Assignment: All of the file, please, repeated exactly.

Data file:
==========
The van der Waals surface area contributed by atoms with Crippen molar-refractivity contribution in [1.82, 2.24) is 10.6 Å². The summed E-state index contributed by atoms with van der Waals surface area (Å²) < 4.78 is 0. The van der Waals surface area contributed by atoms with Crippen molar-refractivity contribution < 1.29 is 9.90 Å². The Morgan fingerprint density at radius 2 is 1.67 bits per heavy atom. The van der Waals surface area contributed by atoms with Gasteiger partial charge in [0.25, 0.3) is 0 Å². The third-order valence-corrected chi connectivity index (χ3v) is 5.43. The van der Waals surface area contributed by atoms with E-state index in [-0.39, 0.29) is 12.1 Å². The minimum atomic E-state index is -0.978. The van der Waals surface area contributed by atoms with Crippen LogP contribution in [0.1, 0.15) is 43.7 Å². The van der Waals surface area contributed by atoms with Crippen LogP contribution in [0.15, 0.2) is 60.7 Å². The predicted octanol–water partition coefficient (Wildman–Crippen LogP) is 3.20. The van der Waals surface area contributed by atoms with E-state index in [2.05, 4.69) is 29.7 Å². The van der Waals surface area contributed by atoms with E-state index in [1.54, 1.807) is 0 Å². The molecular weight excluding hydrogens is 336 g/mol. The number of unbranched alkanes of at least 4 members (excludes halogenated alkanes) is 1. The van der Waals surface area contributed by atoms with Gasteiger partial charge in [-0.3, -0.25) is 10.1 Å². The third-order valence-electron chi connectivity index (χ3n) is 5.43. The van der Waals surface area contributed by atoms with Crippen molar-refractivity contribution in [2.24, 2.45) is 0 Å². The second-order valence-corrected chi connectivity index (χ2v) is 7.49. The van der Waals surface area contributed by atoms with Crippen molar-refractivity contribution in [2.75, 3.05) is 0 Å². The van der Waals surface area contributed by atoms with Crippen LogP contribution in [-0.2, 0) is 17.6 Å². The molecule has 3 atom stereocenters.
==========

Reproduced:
The van der Waals surface area contributed by atoms with Crippen molar-refractivity contribution in [1.82, 2.24) is 10.6 Å². The summed E-state index contributed by atoms with van der Waals surface area (Å²) < 4.78 is 0. The van der Waals surface area contributed by atoms with Crippen molar-refractivity contribution < 1.29 is 9.90 Å². The Morgan fingerprint density at radius 2 is 1.67 bits per heavy atom. The van der Waals surface area contributed by atoms with Gasteiger partial charge in [0.25, 0.3) is 0 Å². The third-order valence-corrected chi connectivity index (χ3v) is 5.43. The van der Waals surface area contributed by atoms with E-state index in [-0.39, 0.29) is 12.1 Å². The minimum atomic E-state index is -0.978. The van der Waals surface area contributed by atoms with Crippen LogP contribution in [0.1, 0.15) is 43.7 Å². The van der Waals surface area contributed by atoms with Crippen LogP contribution in [0.15, 0.2) is 60.7 Å². The predicted octanol–water partition coefficient (Wildman–Crippen LogP) is 3.20. The van der Waals surface area contributed by atoms with E-state index in [2.05, 4.69) is 29.7 Å². The van der Waals surface area contributed by atoms with E-state index in [1.54, 1.807) is 0 Å². The molecular weight excluding hydrogens is 336 g/mol. The number of unbranched alkanes of at least 4 members (excludes halogenated alkanes) is 1. The van der Waals surface area contributed by atoms with Gasteiger partial charge in [-0.3, -0.25) is 10.1 Å². The third-order valence-electron chi connectivity index (χ3n) is 5.43. The van der Waals surface area contributed by atoms with Crippen molar-refractivity contribution in [2.24, 2.45) is 0 Å². The second-order valence-corrected chi connectivity index (χ2v) is 7.49. The van der Waals surface area contributed by atoms with Crippen molar-refractivity contribution in [2.75, 3.05) is 0 Å². The van der Waals surface area contributed by atoms with Crippen LogP contribution in [-0.2, 0) is 17.6 Å². The molecule has 3 atom stereocenters.